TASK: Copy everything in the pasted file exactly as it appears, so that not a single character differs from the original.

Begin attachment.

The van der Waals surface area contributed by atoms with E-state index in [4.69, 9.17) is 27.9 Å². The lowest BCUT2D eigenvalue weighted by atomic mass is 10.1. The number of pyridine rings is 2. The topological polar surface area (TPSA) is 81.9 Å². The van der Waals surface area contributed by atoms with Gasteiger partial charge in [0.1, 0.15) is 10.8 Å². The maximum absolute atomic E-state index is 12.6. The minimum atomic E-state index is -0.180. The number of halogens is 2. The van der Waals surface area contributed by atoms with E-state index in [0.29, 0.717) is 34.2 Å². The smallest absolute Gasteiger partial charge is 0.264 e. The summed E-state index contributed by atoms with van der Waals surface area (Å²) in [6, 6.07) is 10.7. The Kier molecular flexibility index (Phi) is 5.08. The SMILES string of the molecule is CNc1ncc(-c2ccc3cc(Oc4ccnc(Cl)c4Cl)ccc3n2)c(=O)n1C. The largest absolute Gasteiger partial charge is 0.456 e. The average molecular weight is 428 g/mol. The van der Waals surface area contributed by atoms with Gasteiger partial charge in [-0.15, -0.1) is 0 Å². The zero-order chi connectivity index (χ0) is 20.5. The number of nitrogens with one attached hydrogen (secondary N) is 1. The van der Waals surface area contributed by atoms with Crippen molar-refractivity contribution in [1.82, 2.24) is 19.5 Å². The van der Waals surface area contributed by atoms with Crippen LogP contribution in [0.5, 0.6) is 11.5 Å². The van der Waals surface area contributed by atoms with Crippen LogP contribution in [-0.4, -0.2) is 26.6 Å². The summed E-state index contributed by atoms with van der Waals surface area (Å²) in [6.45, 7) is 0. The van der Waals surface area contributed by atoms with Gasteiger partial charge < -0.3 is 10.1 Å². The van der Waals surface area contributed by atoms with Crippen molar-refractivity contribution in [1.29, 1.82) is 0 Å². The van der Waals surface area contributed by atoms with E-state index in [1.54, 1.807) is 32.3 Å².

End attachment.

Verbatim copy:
The van der Waals surface area contributed by atoms with E-state index in [4.69, 9.17) is 27.9 Å². The lowest BCUT2D eigenvalue weighted by atomic mass is 10.1. The number of pyridine rings is 2. The topological polar surface area (TPSA) is 81.9 Å². The van der Waals surface area contributed by atoms with Gasteiger partial charge in [0.1, 0.15) is 10.8 Å². The maximum absolute atomic E-state index is 12.6. The minimum atomic E-state index is -0.180. The number of halogens is 2. The van der Waals surface area contributed by atoms with E-state index in [0.29, 0.717) is 34.2 Å². The smallest absolute Gasteiger partial charge is 0.264 e. The summed E-state index contributed by atoms with van der Waals surface area (Å²) in [6, 6.07) is 10.7. The Kier molecular flexibility index (Phi) is 5.08. The SMILES string of the molecule is CNc1ncc(-c2ccc3cc(Oc4ccnc(Cl)c4Cl)ccc3n2)c(=O)n1C. The largest absolute Gasteiger partial charge is 0.456 e. The average molecular weight is 428 g/mol. The van der Waals surface area contributed by atoms with Gasteiger partial charge in [-0.15, -0.1) is 0 Å². The zero-order chi connectivity index (χ0) is 20.5. The number of nitrogens with one attached hydrogen (secondary N) is 1. The van der Waals surface area contributed by atoms with Crippen molar-refractivity contribution in [1.82, 2.24) is 19.5 Å². The van der Waals surface area contributed by atoms with Crippen LogP contribution in [0.5, 0.6) is 11.5 Å². The van der Waals surface area contributed by atoms with Crippen LogP contribution in [-0.4, -0.2) is 26.6 Å². The summed E-state index contributed by atoms with van der Waals surface area (Å²) in [6.45, 7) is 0. The van der Waals surface area contributed by atoms with Gasteiger partial charge < -0.3 is 10.1 Å². The van der Waals surface area contributed by atoms with Crippen molar-refractivity contribution in [1.29, 1.82) is 0 Å². The van der Waals surface area contributed by atoms with E-state index in [1.54, 1.807) is 32.3 Å².